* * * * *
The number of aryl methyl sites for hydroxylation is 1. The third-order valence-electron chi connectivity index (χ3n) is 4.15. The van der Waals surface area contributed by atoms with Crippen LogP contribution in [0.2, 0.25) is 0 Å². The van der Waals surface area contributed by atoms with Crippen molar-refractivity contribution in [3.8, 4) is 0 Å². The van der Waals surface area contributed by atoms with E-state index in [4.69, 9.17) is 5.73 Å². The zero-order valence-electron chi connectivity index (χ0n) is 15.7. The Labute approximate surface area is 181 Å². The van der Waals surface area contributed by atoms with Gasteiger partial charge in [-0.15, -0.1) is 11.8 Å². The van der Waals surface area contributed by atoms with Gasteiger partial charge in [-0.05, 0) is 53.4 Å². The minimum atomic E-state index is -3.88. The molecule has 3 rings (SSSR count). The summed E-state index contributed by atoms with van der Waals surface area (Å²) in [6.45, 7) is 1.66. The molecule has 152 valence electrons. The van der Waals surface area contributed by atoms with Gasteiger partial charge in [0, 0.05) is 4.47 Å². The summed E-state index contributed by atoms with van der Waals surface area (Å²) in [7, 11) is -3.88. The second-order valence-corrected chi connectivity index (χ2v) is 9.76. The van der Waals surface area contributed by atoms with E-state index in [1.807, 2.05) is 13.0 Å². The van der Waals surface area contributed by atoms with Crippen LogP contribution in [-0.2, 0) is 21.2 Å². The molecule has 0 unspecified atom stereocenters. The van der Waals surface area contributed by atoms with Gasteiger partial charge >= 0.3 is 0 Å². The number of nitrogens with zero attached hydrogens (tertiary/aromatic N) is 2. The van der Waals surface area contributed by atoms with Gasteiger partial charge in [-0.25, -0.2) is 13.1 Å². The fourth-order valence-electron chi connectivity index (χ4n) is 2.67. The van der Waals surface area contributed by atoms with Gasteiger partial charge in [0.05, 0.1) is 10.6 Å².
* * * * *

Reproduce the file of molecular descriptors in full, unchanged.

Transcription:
The number of aryl methyl sites for hydroxylation is 1. The third-order valence-electron chi connectivity index (χ3n) is 4.15. The van der Waals surface area contributed by atoms with Crippen LogP contribution in [0.2, 0.25) is 0 Å². The van der Waals surface area contributed by atoms with Crippen molar-refractivity contribution in [3.8, 4) is 0 Å². The van der Waals surface area contributed by atoms with E-state index in [4.69, 9.17) is 5.73 Å². The zero-order valence-electron chi connectivity index (χ0n) is 15.7. The Labute approximate surface area is 181 Å². The van der Waals surface area contributed by atoms with Gasteiger partial charge in [-0.15, -0.1) is 11.8 Å². The van der Waals surface area contributed by atoms with Gasteiger partial charge in [-0.05, 0) is 53.4 Å². The minimum atomic E-state index is -3.88. The molecule has 3 rings (SSSR count). The summed E-state index contributed by atoms with van der Waals surface area (Å²) in [6.45, 7) is 1.66. The molecule has 152 valence electrons. The van der Waals surface area contributed by atoms with Gasteiger partial charge in [0, 0.05) is 4.47 Å². The summed E-state index contributed by atoms with van der Waals surface area (Å²) in [7, 11) is -3.88. The second-order valence-corrected chi connectivity index (χ2v) is 9.76. The van der Waals surface area contributed by atoms with E-state index in [1.807, 2.05) is 13.0 Å². The van der Waals surface area contributed by atoms with Crippen LogP contribution in [-0.2, 0) is 21.2 Å². The molecule has 0 unspecified atom stereocenters. The van der Waals surface area contributed by atoms with Gasteiger partial charge >= 0.3 is 0 Å². The number of nitrogens with zero attached hydrogens (tertiary/aromatic N) is 2. The van der Waals surface area contributed by atoms with Gasteiger partial charge in [-0.25, -0.2) is 13.1 Å². The fourth-order valence-electron chi connectivity index (χ4n) is 2.67. The van der Waals surface area contributed by atoms with Gasteiger partial charge in [0.05, 0.1) is 10.6 Å².